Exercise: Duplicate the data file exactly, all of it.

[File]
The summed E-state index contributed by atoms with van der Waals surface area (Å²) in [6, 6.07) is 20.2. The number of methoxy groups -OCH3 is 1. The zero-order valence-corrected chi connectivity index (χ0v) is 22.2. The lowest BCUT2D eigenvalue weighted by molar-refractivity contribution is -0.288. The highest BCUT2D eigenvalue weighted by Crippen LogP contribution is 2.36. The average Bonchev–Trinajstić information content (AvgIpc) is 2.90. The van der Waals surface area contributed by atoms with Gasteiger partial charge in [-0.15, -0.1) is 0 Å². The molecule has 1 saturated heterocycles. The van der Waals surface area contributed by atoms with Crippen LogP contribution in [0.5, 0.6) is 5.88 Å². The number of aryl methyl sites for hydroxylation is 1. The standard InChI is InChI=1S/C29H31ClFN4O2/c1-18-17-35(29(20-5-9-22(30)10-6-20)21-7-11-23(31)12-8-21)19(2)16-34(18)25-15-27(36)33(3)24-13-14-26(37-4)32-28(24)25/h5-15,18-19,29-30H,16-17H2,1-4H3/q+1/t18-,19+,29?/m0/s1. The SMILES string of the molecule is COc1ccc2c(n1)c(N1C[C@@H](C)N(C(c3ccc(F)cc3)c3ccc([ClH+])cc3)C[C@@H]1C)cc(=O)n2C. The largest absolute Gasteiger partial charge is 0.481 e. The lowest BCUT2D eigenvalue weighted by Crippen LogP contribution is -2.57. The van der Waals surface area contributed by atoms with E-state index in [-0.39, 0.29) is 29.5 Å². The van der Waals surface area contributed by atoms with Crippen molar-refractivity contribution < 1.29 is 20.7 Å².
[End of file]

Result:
The summed E-state index contributed by atoms with van der Waals surface area (Å²) in [6, 6.07) is 20.2. The number of methoxy groups -OCH3 is 1. The zero-order valence-corrected chi connectivity index (χ0v) is 22.2. The lowest BCUT2D eigenvalue weighted by molar-refractivity contribution is -0.288. The highest BCUT2D eigenvalue weighted by Crippen LogP contribution is 2.36. The average Bonchev–Trinajstić information content (AvgIpc) is 2.90. The van der Waals surface area contributed by atoms with Gasteiger partial charge in [-0.15, -0.1) is 0 Å². The molecule has 1 saturated heterocycles. The van der Waals surface area contributed by atoms with Crippen LogP contribution in [0.5, 0.6) is 5.88 Å². The number of aryl methyl sites for hydroxylation is 1. The standard InChI is InChI=1S/C29H31ClFN4O2/c1-18-17-35(29(20-5-9-22(30)10-6-20)21-7-11-23(31)12-8-21)19(2)16-34(18)25-15-27(36)33(3)24-13-14-26(37-4)32-28(24)25/h5-15,18-19,29-30H,16-17H2,1-4H3/q+1/t18-,19+,29?/m0/s1. The SMILES string of the molecule is COc1ccc2c(n1)c(N1C[C@@H](C)N(C(c3ccc(F)cc3)c3ccc([ClH+])cc3)C[C@@H]1C)cc(=O)n2C. The largest absolute Gasteiger partial charge is 0.481 e. The lowest BCUT2D eigenvalue weighted by Crippen LogP contribution is -2.57. The van der Waals surface area contributed by atoms with E-state index in [-0.39, 0.29) is 29.5 Å². The van der Waals surface area contributed by atoms with Crippen molar-refractivity contribution < 1.29 is 20.7 Å².